Faces of
Malaysia
Langkawi

Langkawi is an archipelago of 99 islands in the Andaman Sea, some 30 km off the mainland coast of northwestern Malaysia. The islands are a part of Malaysia’s Kedah state, but are adjacent to the Thai border. By far the largest of the islands is the eponymous Pulau Langkawi with a population of about 45,000. The island is a declared duty-free zone.

The peak season is from December to March when moonson at the eastcoast shuts down most of the Islands there (Perhentian etc.). This makes Langkawi a good island alternative during that time period. Generally though, Langkawi can be visited all year around.

Pulau Redang

Pulau Redang (or Redang Island)  is a beautiful tropical island off the east coast of peninsular Malaysia in the state of Terengganu. Most travellers visiting Redang come on pre-booked packages from one of the resorts on the island. It is a more up-market destination than Perhentian Islands.

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Kuala Terengganu, Malaysia

Pasar Besar Kedai Payang (Central Market)

address: Jalan Sultan Zainal Abidin, 20000 Kuala Terengganu, Malaysia
entrance-Pasar-Besar-Kedai-Payang-Kuala-Terengganu.jpg, The colourful wet and dry market of KT is right next to Chinatown and along the Terengganu River. At the entrance are still traditional trishaws taking costumers back to their home.
main entrance to the market
The colourful wet and dry market of KT is right next to Chinatown and along the Terengganu River. At the entrance are still traditional trishaws taking costumers back to their home.

This colourful and charming wet and dry open-planned market is located next to Chinatown (at the end of Jalan Bandar) and strategically located at the river mouth of Terengganu River that opens into the South China Sea. Pasar refers to market; Besar refers to big as it was enlarged in the 60s; Payang refers to the name of the typical Terengganu’s fishermen boat. The market offers huge variety of traditional products and souvenirs such as batik and brocade, metal products such as cooking ware and utensils, grocery items such as spices, seafood (fresh from the sea), fruits, fresh vegetables and so on.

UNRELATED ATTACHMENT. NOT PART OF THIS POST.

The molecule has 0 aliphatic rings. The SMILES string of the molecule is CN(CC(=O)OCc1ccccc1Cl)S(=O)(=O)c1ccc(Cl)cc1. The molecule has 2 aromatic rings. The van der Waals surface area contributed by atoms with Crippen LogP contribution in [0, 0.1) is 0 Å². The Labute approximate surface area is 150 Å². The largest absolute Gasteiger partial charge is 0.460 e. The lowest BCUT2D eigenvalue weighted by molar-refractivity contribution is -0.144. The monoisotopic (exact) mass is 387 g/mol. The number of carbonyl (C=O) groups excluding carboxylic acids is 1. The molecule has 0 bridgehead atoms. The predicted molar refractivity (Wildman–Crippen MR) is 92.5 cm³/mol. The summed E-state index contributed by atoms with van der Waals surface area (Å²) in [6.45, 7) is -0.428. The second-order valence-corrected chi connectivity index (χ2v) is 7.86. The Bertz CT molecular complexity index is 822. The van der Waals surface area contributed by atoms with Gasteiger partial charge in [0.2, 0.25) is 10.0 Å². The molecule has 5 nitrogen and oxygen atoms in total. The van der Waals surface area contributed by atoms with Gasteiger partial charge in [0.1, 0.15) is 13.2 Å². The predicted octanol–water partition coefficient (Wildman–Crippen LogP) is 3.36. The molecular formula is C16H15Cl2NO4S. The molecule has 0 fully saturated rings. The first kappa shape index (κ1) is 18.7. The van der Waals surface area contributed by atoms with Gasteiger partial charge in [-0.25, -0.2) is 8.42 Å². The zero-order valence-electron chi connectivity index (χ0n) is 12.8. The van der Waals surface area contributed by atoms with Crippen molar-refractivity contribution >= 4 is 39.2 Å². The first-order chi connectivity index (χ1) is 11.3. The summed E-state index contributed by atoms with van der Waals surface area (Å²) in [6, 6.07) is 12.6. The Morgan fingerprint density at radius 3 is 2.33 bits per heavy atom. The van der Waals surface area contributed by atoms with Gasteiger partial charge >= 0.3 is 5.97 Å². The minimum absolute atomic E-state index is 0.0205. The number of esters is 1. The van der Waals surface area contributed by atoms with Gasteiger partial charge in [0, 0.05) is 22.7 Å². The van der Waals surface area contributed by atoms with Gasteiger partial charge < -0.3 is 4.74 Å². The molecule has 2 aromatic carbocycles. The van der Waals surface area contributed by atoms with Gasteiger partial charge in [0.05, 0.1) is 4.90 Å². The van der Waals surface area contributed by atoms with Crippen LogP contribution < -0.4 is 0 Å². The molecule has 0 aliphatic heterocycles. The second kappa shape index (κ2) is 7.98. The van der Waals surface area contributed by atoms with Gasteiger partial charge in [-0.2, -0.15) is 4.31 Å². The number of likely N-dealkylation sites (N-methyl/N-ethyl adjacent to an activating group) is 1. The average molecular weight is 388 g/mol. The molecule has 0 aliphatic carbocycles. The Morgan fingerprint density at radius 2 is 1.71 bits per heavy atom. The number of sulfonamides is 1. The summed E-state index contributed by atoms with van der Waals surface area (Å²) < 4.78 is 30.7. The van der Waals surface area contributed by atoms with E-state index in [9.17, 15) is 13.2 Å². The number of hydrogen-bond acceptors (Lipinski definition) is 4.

Keropok
and of course there is no shortage of Keropok, the Terengganu specialty, at the market


It is always busy in the market, especially during the peak hours from 6-9 in the mornings. One gets to watch and indulge in the experience of the local life – trading, where traders unload goods and merchandises in the utmost efficient manner; selling, where pakcik (elderly man), makcik (elderly woman) and younger sellers make announcement of their goods, sometimes melodically; and buying, where buyers (regular or new) investigate their potential purchase and haggle prices. Often the market has window-shoppers, travelers and birds paying a visit. What joyful are the sounds of conversations in the recognizable Terengganu Malay dialect, laughter and birds chirping filling up the space.

Therefore, it is one of the must-visit places if you are at Kuala Terengganu. Besides, one can find the local trishaw that is often colourfully decorated at the entrance or the sides of the market. It is the best way to see the town at an affordable price. The pakcik-pakcik who rode the trishaws are normally in their 50s!, friendly and welcome you to take photos.

trishaw
the pakciks with their trishaws waiting for customers

Sadly to say that, reported in News Straits Time dated 31st May 2013, the state government is proceeding with the “plan to modernise it into a four-storey, air-conditioned market, together with the construction of a 23-storey, 550-room five-star hotel and a 30-storey apartment”. However, “on 23rd May 2013, the Terengganu State Tourism Association (PPNT) 24th general meeting, its chairman Wan Supian Wan Ishak had asked the state government to review its intention to demolish the central market to make way for an integrated complex with a new market, hotel and apartment.”

Links:

Background Information on the market (from 2006)


market along Jalan Sultan Zainal Abidin
the market (on the left) along Jalan Sultan Zainal Abidin, in the background on the right Bazaar Warisan (a handycraft / batik market)


stall
one of the many stalls at the market


inside the market
inside the market


inside the market
the wet market

 



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